11. D.P.

    Caporegime

    Joined: 18 Oct 2002

    Posts: 31,339


    Can't emphasize how important the size of the steak is. Almost everything sold in the UK in regular butchers and supermarkets are way,way to think to cook properly. You need something a good 1 inch thick minimum to avoid drying out the center, 1.5inches is better.

    This way a medium rare and rare steak just get cooked to perfection- a nice bark with succulent juicy center.
    http://www.colinmcnulty.com/blog/images/cook-a-steak-blue-rare-medium-welldone.jpg
     
  12. Rojin

    Soldato

    Joined: 19 Oct 2002

    Posts: 6,990

    Location: Gloucester UK

    You're doing something seriously wrong if you're drying out the centre of your steak. Thicker steaks are a different eating experience, I keep them at most an inch thick when getting them cut.
     
  13. Steves1982

    Wise Guy

    Joined: 22 Sep 2010

    Posts: 2,031

    Location: Torbay

    Just posted this in the now eating thread but thought I would share here too.

    I used a 28 day aged, 1.5 inch steak which I salted both sides liberally and left for about 8 hours.On first appearances the steak looked fairly dry on the outside which is part of the point. As you can see in the picture though when cooked for a couple of mins either side it was still really juicy inside.

    I could definitely tell the difference in flavour and tenderness and may well have been the best steak I have had.

    [​IMG]
    DSC_2483.jpg by Steves1982, on Flickr
     
  14. Martynt74

    Capodecina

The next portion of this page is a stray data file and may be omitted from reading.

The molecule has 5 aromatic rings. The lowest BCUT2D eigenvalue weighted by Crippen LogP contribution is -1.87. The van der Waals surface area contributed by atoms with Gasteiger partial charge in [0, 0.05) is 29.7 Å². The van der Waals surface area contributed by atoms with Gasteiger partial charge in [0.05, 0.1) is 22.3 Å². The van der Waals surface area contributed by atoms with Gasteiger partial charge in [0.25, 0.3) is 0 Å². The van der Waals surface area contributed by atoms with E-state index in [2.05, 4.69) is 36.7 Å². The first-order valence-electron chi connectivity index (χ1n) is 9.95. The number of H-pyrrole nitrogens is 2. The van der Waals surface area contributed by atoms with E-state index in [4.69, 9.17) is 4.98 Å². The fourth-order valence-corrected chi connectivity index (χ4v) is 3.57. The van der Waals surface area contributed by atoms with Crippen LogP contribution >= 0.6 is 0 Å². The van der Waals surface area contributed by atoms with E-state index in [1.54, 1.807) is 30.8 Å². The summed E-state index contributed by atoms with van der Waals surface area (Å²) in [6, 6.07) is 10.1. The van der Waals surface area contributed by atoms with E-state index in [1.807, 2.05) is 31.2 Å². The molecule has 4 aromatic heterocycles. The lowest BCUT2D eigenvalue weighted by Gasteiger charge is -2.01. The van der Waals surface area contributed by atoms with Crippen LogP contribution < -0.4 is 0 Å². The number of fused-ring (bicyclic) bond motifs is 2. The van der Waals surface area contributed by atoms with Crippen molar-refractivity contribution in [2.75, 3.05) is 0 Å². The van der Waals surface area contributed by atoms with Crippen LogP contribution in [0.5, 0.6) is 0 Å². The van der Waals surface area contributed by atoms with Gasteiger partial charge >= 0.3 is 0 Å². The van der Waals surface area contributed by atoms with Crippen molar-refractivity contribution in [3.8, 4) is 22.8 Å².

Joined: 20 Feb 2004

    Posts: 16,070

    Location: Higher Walton

    That looks freaking incredible!
     
  15. randomshenans

    Capodecina

    Joined: 11 Sep 2009

    Posts: 12,323

    Location: France, Alsace

    The dry outside properly does make you think that it won't turn out moist and tasty, but couldn't be more wrong! Looks awesome, that.
     
  16. FrenchTart

    Man of Honour

    Joined: 16 May 2005

    Posts: 31,310

    Location: Manchester

    *drool* That looks delicious (as do the earlier steaks posted using this method) :)
     
  17. Glaucus

    Man of Honour

    Joined: 11 Mar 2004

    Posts: 76,645

    looks awesome, steak and calamari omg yes

    Now in the fridge, going to BBQ it with some creamed collard greens and a slice or two of butternut or similar.

    60day aged bone in sirloin with SPG rubbed in
    [​IMG]
    [​IMG]
     
  18. Steves1982

    Wise Guy

    Joined: 22 Sep 2010

    Posts: 2,031

    Location: Torbay

    Cheers guys.

    Calamari is infinitely better than scampi in a surf and turf! Can't get enough of it at the moment.
     
  19. randomshenans

    Capodecina

    Joined: 11 Sep 2009

    Posts: 12,323

    Location: France, Alsace

    ^^ Same. Kids love it too. Man, I want it now.
     
  20. Ciphon

    Wise Guy

    Joined: 9 Dec 2008

    Posts: 2,341

    Location: Hampshire

    Last time I was out in the states, my aunt cooked a steak dinner and used this stuff on the steaks before BBQing them:

    [​IMG]

    They were so awesome I bought myself this massive tub to bring home. I've yet to actually cook myself a steak with it, but have used it on other meats. Next time I have a steak, I'll use this and report back with pictures etc..

    Anyone else used it, or tried any other seasoning salts or rubs?